Dynafit TLT 8 Carbonio Boot ReviewJanuary 13, 2020
- Incredibly lightweight
- Impressive cuff rotation
- Easy to put on and off
- Easy to remove and insert liners
- Liner is very thin and soft, not much support
- High volume boot so custom boot fitting needed
- Low cuff means less support and performance
- Forefoot buckle hard to open with gloves on
A one quiver AT boot that can do it all is a mythical thing, it must be light yet stiff and climb as well as it skis (in all terrains). While the Dynafit TLT8 Carbonio Boot was all about speed and low weight, it can’t lay claim to the moniker of a one quiver boot. It walked up a mountain with ease but it came at the cost of power on the down and overall versatility. An alpine touring boot this light can’t excel at everything and trade-offs have to be made. With 60° of cuff rotation and weight of under five pounds, the walking was surely easy. Given its 120 flex rating the skiing was fun but when push comes to shove the minimal weight of the Dynafit TLT8 Carbonio Boot was noticeable. After all, it’s designed to go far and fast with the ability to climb with ease as the main objective.
Fit and comfort were the TLT8 Carbonio Boot’s struggle in my opinion and most of this was due to the thinness of the liner. While not the most effective place to save weight it is certainly still one of them and reducing the thickness of the liner saved weight but it came at a cost. Making the liner thinner than the shell can shrink in concert with it and this is serious weight savings. A thin and light liner, however, means less support and performance. The TLT8 Carbonio liners are not only thin but also provided little in the way of support in the heel or padding on the tongue. The lack of a clearly defined heel pocket made seating the foot and supporting it more of a challenge. Similarly, without any support or padding on the tongue, the shin took more abuse when digging deep into a turn when hitting a compression. After replacing the stock footbeds with my customs and installing a butterfly wraps around the exterior of the Achilles (along with 1/4 a roll fo duct tape) and heat molding, the TLT8 Carbonio’s began to take shape and provide the comfort I needed. While this likely added more than a few ounces in weight the resulting fit was much more to my liking.
The Dynafit TLT8 Carbonio Boot was designed primarily for speed and climbing efficiency and it achieves this primarily by being very light. At just 4.86lb for the size 27, the TLT8 Carbonio is easily 30% lighter than standard alpine touring boots. The majority of the weight savings comes from the Grilamid/Carbon construction and integration of just two micro-adjust ratchet buckles. The boots reduced outsole length, speed nose design and minimal liner also contribute to the weight savings. For the recreational backcountry skier this minimal weight is a blessing on the up track as it saves precious energy for the ski down and allows them to try their hand at skimo racing should they wish.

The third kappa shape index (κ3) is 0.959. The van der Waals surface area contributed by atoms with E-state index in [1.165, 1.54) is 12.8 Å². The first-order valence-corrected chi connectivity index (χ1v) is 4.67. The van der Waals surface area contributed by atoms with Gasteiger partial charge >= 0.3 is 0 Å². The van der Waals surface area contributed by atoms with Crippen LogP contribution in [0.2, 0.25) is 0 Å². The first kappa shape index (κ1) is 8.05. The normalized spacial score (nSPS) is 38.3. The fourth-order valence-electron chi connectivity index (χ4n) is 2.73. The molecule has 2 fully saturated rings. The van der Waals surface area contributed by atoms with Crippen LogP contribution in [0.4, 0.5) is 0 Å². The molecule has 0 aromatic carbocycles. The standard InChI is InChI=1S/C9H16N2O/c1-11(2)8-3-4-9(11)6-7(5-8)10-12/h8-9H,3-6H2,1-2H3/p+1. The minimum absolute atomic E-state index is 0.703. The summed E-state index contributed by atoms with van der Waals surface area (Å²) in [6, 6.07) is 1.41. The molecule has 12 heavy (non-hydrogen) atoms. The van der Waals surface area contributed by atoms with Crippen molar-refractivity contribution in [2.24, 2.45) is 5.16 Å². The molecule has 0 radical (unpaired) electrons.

The Dynafit TLT8 Carbonio Boots get the majority of their performance from the carbon fiber cuff which significantly stiffens the boot and allows the cuff and lower shell to act as one thanks to the Ultra Lock 4.0 ski/walk mechanism. This all contributes to the boot’s 120 flex rating which is truly impressive for such a lightweight boot. A secure foothold is the responsibility of the two micro-adjust ratchet buckles and Ultra Lock strap which transfer energy from the skier’s foot to the boot and ultimately the ski. The minimal liner and lower than normal cuff height did sacrifice not only some comfort but also power and performance. While these measures help reduce overall weight, they ultimately limited the performance on the ski down.
What’s not to like about 60° of cuff rotation on a ski boot? This is precisely the amount of forward/backward flex of the LT8 Carbonio when in walk mode. With the human ankle only able to achieve approximately 70° users will be hard-pressed to know they have the TLT8 Carbonio Boots on their feet when skiing uphill. The flex was effortless and when the power strap was loosened. Any friction in the pivot was eliminated and the full 60° was easily achieved. When the user preferred to remain buckles up with only the walk/ski buckle disengaged the overall range of motion was restricted but still well within the acceptable range. The newly designed Ultra-Lock 4.0 is similar to previous versions, but this new version uses a larger lever for increased usability with gloves on. On the front of the boot, Dynafit’s Speed Nose removes the toe lug which allows them to move the inserts closer to the ball of your foot, which provided a more natural pivoting motion when walking.
Dynafit has a wide variety of alpine touring boots in their line up with some catering towards all-mountain skiing and others more towards skimo racing. Due to their impressive low weight, the TLT8 Carbonio Boots are more of a dedicated ski touring boot when the main objective is long days out of bounds and multi-day traverses—they can even handle skimo races as they are borderline race boots. While the lightweight, high-flex characteristics of the TLT8 Carbonio made them ideal for what they’re designed to do, it didn’t leave much opportunity for hard-charging all-mountain skiing. If the less than ample liner was beefed up it could provide the support and foothold to provide the performance that that type of skiing requires.
Brad Steele is the co-creator of BackcountrySkiingCanada.com, a one-stop-shop for skiers and riders seeking timely, on-the-money information. BackcountrySkiingCanada.com is where you’ll find route descriptions, product reviews, guides, videos, comps and other like minded people who are as amped on ski touring as you are.